The Man From U.N.C.L.E.

The Man From U.N.C.L.E. (1964)

4 mistakes in The Adriatic Express Affair

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The Adriatic Express Affair - S2-E13

Continuity mistake: In all the interior shots, the overnight express train is fully booked and crowded with people. But in the exterior shots, we're shown a train with all the lights on inside - and not a single person aboard.

xx:xx:xx

Jean G

The Adriatic Express Affair - S2-E13

Continuity mistake: Solo & Illya are locked in a cell in the windowless baggage car. But all of the exterior shots of the train show it hauling only window-lined passenger cars, and no baggage car at all.

xx:xx:xx

Jean G

The Adriatic Express Affair - S2-E13

Revealing mistake: When his body is lying in the baggage car, the "dead" chauffeur's eyelids twitch.

xx:xx:xx

Jean G

The Adriatic Express Affair - S2-E13

Continuity mistake: The bullet hole in the wall over Solo & Illya's heads disappears after Madame Nemirovitch opens the compartment door.

xx:xx:xx

Jean G

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Quotes

Napoleon Solo: My name is Napoleon Solo. I'm an enforcement agent in Section Two here. That's operations and enforcement.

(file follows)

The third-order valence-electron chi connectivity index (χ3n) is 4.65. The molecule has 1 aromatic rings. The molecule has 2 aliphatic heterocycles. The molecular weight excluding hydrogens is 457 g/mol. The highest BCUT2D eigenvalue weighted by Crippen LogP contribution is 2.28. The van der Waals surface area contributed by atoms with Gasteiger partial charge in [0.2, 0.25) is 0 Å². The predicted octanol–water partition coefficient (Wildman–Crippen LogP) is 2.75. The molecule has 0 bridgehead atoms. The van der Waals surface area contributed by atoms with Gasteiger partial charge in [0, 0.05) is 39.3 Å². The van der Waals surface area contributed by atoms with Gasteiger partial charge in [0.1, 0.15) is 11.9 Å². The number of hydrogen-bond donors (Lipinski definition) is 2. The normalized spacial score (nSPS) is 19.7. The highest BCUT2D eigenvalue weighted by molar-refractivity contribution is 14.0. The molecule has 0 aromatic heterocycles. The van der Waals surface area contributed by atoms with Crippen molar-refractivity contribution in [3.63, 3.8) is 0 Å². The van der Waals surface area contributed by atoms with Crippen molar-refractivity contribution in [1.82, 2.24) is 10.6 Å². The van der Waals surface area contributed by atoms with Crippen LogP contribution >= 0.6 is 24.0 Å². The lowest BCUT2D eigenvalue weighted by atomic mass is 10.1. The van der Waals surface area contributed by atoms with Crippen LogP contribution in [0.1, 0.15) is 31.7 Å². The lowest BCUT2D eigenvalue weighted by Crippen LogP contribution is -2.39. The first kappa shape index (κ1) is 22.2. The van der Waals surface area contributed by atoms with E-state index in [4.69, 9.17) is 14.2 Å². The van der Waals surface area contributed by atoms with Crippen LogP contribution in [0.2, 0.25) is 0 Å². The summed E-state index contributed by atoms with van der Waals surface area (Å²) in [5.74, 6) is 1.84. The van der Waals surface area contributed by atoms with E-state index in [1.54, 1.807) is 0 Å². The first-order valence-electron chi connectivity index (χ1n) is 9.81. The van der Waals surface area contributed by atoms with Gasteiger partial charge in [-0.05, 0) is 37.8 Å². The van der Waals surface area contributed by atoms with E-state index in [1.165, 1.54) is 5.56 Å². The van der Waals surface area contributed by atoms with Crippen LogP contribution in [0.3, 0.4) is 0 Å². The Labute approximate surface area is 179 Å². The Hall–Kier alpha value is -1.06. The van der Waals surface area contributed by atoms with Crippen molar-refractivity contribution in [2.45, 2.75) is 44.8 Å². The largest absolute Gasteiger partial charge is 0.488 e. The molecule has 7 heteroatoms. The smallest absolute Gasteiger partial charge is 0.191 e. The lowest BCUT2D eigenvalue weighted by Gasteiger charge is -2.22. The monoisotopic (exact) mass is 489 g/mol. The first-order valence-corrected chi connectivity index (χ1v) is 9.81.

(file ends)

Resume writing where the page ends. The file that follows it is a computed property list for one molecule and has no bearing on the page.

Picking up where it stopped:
Illya Kuryakin: I am Illya Kuryakin. I am also an enforcement agent. Like my friend Napoleon, I go and I do whatever I am told to by our chief.
Alexander Waverly: Hmm? Oh, yes. Alexander Waverly. Number One in Section One. In charge of this, our New York headquarters. It's from here that I send these young men on their various missions.

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Trivia

"The Man From U.N.C.L.E.'s" original working title was "Solo," and its lead character was named for a spy with a minor role in one of Ian Fleming's early Bond novels. U.N.C.L.E. producer Norman Felton had a handshake agreement with Fleming to use the name and to develop "Solo" as a TV spy series. But the Bond film franchise had other ideas, reneged on the agreement on Fleming's behalf, and sued, forcing the title change. Felton prevailed only in retaining the character's name: Napoleon Solo.

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